As search engines have developed, it has become far more difficult to trick them into thinking that your law firm’s website is more relevant and important for certain searches than it actually is. Tricking search engines into promoting a website in the rankings is black hat search engine optimization (SEO).
Now that it’s become more difficult to inflate your own rankings, though, professional marketers have shifted focus into tanking other sites. This practice, called negative SEO, can be done in a variety of ways. One of the most popular is to spread suspicious backlinks to the target site – the backlink blitz.
If your law firm’s website is targeted in this scheme, it can get penalized and buried in the rankings. Here’s how to fix it.
From Black Hat SEO Tactics to Google’s Penguin Algorithm
Back in the early days of Google, search engine marketers learned that the Holy Grail of online marketing was to get other websites to link to your own. Search engines saw these backlinks as high fives or hat tips from other domains. Surely that meant that the destination of the link was a good source of information?
Needless to say, search engine marketers abused backlinks. Marketers would:
- Create entire websites of nothing but links to other sites that they were trying to promote
- Pay other sites to post links back to their own
- Search out unmoderated forums and comment areas to post links to their site
Backlinks became almost useless for determining the quality of a given website.
So Google created its Penguin algorithm to sift the “real” backlinks from the “spammy” backlinks. Websites that had tons of suspect backlinks pointing towards it got hit with a serious SEO penalty that tanked its rankings.
The black hat SEO maneuver of indiscriminately sowing backlinks to promote your own domain has all but disappeared.
Negative SEO and Targeting Competitors with Bad Backlinks
That maneuver, however, did not die. Instead, it morphed into a way of attacking the websites of your competitors: If indiscriminate sowing of backlinks to my site dooms my rankings, then directing all of those links to my competitor’s site would doom my competitor’s rankings.
Even if attorneys never considered the possibility, any law firm that contracted with an online marketing agency has paid money to people who are completely aware of a backlink’s power to make or break a site.
Worse, many digital advertising agencies operate on a “results only” model: Many do not tell their clients how they improved the rankings of their website. Your competitors might even be unaware that their marketing team is using negative SEO to cut your legs out from under you.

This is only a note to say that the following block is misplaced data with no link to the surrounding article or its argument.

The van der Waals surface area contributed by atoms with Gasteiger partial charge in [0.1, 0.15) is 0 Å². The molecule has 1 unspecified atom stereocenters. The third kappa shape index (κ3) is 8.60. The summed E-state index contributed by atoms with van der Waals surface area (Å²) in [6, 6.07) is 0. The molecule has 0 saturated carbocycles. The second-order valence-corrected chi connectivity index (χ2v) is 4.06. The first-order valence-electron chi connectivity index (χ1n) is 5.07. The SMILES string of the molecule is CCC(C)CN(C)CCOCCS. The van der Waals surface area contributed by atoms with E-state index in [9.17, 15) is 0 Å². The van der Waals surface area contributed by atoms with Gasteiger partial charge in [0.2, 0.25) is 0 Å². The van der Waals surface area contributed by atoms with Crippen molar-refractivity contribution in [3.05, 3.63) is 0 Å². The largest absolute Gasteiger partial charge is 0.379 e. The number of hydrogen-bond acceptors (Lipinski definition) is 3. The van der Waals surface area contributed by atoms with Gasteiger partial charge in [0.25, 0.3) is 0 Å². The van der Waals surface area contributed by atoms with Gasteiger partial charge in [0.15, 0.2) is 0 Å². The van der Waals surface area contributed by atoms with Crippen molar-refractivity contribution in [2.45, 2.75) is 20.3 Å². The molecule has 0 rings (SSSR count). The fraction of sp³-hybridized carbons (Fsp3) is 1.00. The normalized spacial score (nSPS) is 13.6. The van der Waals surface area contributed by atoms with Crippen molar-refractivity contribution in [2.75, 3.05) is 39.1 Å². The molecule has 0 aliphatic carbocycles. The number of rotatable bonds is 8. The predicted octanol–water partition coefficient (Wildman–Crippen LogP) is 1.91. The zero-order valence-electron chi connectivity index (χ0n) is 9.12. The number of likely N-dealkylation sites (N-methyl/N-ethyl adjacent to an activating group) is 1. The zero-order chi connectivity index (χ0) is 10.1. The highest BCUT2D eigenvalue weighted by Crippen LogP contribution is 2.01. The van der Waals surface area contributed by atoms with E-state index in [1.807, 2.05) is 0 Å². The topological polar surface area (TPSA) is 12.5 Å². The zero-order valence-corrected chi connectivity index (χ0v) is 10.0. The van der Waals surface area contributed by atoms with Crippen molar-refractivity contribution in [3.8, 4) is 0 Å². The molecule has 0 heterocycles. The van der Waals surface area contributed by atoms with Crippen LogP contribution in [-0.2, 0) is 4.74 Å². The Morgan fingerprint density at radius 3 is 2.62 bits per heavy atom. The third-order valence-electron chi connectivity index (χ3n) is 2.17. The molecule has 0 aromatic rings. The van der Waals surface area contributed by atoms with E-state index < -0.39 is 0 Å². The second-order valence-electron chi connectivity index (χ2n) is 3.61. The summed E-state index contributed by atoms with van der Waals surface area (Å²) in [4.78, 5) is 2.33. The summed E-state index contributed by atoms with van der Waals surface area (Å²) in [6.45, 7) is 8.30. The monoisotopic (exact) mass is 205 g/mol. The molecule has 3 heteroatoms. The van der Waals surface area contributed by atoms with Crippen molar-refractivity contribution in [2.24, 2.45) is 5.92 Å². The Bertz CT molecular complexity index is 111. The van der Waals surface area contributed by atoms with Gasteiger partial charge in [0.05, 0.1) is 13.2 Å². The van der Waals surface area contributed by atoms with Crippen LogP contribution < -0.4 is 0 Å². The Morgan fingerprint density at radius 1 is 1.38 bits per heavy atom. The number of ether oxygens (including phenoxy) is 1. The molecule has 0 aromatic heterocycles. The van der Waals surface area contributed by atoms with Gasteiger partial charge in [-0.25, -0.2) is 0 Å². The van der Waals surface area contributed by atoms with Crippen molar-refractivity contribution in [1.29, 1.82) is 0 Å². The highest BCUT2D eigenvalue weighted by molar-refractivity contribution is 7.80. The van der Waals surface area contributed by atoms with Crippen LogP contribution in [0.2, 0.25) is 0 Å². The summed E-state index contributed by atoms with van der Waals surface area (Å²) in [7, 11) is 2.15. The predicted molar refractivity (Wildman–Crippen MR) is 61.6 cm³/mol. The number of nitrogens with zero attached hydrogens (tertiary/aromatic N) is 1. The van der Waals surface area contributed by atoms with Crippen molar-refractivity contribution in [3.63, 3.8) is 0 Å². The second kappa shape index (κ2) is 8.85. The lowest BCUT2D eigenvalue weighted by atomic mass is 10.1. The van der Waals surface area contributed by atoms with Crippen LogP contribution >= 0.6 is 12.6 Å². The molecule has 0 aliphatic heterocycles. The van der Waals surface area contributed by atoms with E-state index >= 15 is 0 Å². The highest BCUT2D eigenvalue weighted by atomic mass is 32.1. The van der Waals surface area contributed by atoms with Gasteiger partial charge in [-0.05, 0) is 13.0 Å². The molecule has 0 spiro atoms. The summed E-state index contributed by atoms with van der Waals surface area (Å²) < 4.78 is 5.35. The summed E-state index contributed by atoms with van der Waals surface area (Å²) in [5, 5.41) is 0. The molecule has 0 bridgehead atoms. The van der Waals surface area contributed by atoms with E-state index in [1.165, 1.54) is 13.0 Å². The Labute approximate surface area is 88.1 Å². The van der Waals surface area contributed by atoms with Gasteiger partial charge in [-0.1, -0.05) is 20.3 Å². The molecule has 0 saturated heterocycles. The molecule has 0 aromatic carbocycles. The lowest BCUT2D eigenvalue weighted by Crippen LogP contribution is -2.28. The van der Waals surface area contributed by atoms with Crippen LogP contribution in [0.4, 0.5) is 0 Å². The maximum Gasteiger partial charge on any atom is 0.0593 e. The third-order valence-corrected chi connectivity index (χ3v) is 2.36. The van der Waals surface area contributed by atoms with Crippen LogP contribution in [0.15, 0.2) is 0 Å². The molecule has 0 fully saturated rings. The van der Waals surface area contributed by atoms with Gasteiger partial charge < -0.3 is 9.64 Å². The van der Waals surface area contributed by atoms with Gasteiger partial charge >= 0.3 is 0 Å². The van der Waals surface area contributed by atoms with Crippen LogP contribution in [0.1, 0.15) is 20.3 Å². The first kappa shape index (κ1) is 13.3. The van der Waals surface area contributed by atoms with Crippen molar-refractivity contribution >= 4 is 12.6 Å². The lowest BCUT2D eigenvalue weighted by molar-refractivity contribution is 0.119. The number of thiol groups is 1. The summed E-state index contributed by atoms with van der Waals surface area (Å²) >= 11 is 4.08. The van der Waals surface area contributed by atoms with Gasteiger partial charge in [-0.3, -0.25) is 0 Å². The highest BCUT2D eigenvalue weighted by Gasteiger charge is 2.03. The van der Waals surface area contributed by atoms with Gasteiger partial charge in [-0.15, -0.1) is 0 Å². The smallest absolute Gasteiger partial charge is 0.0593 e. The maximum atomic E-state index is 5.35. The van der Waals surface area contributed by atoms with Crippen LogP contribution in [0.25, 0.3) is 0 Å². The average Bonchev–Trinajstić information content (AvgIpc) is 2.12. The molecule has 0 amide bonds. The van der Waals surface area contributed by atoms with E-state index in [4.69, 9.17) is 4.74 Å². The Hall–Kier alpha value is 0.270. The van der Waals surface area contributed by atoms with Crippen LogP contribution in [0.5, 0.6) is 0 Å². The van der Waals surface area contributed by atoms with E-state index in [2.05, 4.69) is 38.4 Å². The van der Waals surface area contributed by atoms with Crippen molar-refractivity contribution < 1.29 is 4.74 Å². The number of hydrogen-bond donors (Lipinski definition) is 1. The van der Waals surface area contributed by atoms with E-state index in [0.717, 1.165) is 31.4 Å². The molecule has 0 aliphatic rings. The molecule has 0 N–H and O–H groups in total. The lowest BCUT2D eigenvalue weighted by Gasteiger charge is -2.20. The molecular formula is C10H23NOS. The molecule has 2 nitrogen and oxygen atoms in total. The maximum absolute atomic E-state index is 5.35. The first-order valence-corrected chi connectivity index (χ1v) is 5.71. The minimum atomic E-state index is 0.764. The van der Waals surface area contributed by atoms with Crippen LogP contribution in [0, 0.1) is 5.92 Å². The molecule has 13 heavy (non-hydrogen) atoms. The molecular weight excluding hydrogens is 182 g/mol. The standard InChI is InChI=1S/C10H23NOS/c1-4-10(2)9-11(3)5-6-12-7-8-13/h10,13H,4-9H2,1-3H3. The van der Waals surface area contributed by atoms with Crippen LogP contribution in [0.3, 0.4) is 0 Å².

In short, spreading nefarious backlinks to a site in order to kill its ranking is a technique that is alive and well, and just because you don’t think your legal competitors would do it does not mean that it’s not being done to your website, right now.
How to Check Your Website for Signs of a Backlink Blitz
If your law firm website’s rankings have tumbled, one possibility is that someone out there is running a backlink blitz – dropping suspicious-looking backlinks all over the web.
You can detect this by auditing your backlink portfolio. There are dozens of online tools that do this for free, and many more that only force you to sign up for a free account. They include:
If the audit reveals far more backlinks than you were expecting, it’s possible that you’re being attacked. You can also scroll through the results that you find and click on any that come from sites you don’t recognize. Signs to look for are:
- Lots of backlinks to your law firm’s website in random forum posts or comment areas
- Backlinks in non-English content
- Backlinks coming from websites that look suspicious
What to Do Next: Disavow Those Links!
At this point, the real thing to do is to hire a marketing professional. Backlinks are still the Holy Grail of marketing your law firm online, and making a mistake at this juncture can set your site back months or even years.
You need to disavow the backlinks that are hurting you, and only those backlinks that are hurting you. If you disavow all of the links that point to your website, you’ll lose all of the progress you’ve made online, so far.
You can request that Google disavow specific links – thereby ignoring them when running its algorithms – by filling out their form.
Unfortunately, Google’s disavowal process takes time – often a couple of months – and you can expect to have to provide evidence that you are, in fact, the owner of your law firm’s website.
Taking matters into your own hands and challenging the suspicious backlinks by contacting the owner of the site they’re appearing on – yes, for each and every individual backlink – is something to consider, as well.